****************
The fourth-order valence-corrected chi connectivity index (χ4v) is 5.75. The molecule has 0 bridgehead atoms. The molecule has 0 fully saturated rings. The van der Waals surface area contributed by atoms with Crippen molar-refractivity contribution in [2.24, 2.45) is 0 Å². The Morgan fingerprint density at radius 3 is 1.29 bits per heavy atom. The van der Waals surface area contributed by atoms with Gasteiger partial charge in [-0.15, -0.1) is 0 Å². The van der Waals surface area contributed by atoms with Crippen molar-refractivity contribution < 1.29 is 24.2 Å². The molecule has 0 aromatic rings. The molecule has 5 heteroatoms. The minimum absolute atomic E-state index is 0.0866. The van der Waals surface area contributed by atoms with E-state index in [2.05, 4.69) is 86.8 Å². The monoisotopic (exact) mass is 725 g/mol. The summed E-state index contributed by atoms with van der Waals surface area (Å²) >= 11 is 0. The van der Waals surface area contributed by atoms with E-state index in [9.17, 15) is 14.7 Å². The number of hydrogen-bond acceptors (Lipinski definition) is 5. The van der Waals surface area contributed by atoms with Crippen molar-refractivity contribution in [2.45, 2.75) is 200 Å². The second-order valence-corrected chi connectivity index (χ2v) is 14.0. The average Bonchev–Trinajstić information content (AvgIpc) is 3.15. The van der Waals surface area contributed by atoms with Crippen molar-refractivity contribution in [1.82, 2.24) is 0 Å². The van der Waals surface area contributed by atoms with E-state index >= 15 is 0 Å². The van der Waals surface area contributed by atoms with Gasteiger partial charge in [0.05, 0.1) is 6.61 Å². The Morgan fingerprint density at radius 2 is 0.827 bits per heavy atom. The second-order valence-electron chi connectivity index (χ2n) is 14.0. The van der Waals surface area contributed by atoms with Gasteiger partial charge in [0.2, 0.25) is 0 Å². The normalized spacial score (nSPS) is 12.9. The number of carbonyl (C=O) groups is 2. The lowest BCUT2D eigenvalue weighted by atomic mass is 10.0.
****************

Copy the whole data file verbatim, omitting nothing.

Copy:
The fourth-order valence-corrected chi connectivity index (χ4v) is 5.75. The molecule has 0 bridgehead atoms. The molecule has 0 fully saturated rings. The van der Waals surface area contributed by atoms with Crippen molar-refractivity contribution in [2.24, 2.45) is 0 Å². The Morgan fingerprint density at radius 3 is 1.29 bits per heavy atom. The van der Waals surface area contributed by atoms with Gasteiger partial charge in [-0.15, -0.1) is 0 Å². The van der Waals surface area contributed by atoms with Crippen molar-refractivity contribution < 1.29 is 24.2 Å². The molecule has 0 aromatic rings. The molecule has 5 heteroatoms. The minimum absolute atomic E-state index is 0.0866. The van der Waals surface area contributed by atoms with E-state index in [2.05, 4.69) is 86.8 Å². The monoisotopic (exact) mass is 725 g/mol. The summed E-state index contributed by atoms with van der Waals surface area (Å²) >= 11 is 0. The van der Waals surface area contributed by atoms with E-state index in [9.17, 15) is 14.7 Å². The number of hydrogen-bond acceptors (Lipinski definition) is 5. The van der Waals surface area contributed by atoms with Crippen molar-refractivity contribution in [2.45, 2.75) is 200 Å². The second-order valence-corrected chi connectivity index (χ2v) is 14.0. The average Bonchev–Trinajstić information content (AvgIpc) is 3.15. The van der Waals surface area contributed by atoms with Crippen molar-refractivity contribution in [1.82, 2.24) is 0 Å². The van der Waals surface area contributed by atoms with E-state index >= 15 is 0 Å². The van der Waals surface area contributed by atoms with Gasteiger partial charge in [0.05, 0.1) is 6.61 Å². The Morgan fingerprint density at radius 2 is 0.827 bits per heavy atom. The second-order valence-electron chi connectivity index (χ2n) is 14.0. The van der Waals surface area contributed by atoms with Gasteiger partial charge in [0.2, 0.25) is 0 Å². The normalized spacial score (nSPS) is 12.9. The number of carbonyl (C=O) groups is 2. The lowest BCUT2D eigenvalue weighted by atomic mass is 10.0.